Another product of Joe's ongoing cellar-turnover project, here's a Kalin Cellars Chardonnay Livermore Valley Cuvée W 1992. Slightly cloudy medium lemon-gold color. Smells of butter, stewed apple and nail polish remover. Tastes flat and stagnant, with some unpleasant spiky-tart acidity the only sign of life. This wine is dead, a very poor match with Brad's lobster-mango salad with avocado dressing.
What does the 'W' stand for, I ask?
"Way old," says Asher.
Next up is a Clos Rougeard Saumur Brézé 1999. Medium straw color. Butterscotch and beeswax hints, a vague chalkiness peeps out from underneath. A sip, and it's a dense, compact wine, firm to the point of being unyielding. Showing a great deal of wood and little else, some quiet chalky hints and traces of waxiness. I'm a little less optimistic about this wine than I was a year or two ago. The wooding is abrasive and pervasive, and, quite frankly, unpersuasive: the creamy-waxy tone that held it in check has receded into the background. Probably just closed for business for a few decades. Hold and hold, and cross your fingers. Not a particularly good match with Brad's lobster-mango salad with avocado dressing.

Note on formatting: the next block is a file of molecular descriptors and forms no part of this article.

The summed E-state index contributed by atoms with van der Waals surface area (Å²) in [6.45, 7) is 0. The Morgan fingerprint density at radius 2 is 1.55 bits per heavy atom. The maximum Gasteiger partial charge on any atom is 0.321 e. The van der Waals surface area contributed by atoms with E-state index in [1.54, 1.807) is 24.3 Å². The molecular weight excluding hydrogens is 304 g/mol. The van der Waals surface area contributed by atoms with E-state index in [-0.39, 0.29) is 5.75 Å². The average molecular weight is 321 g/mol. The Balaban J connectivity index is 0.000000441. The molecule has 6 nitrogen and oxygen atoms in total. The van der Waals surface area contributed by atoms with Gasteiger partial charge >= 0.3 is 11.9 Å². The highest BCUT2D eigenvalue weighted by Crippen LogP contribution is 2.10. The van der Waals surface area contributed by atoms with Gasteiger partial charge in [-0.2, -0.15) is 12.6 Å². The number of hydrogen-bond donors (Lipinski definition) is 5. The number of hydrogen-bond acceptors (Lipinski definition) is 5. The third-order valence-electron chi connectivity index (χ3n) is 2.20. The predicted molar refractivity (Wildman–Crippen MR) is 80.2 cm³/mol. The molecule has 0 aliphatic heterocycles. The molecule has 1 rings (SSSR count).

Brad manages to stop the conversation dead in its tracks by straightfacedly declaring himself a metrosexual. Indignant after the storm of hooting and eye-rolling that follows, he produces from his drawer photographs of himself a few incarnations ago, indeed looking buff and snappy enough to possibly be a bench-warmer on Queer Eye. The point "At least you'd actually know something about wine, as opposed to the guy they have now" is conceded. But stop admiring your old self and get crackin' with the shanks, will you please?
While Brad races into the kitchen to get the shanks moving, I entertain the crowd with speculations on the potential outrage that would follow one of the Fab Five's being outed as a heterosexual. It's interesting and a relief to see that the popular culture has just about caught up to, say, my senior year in high school.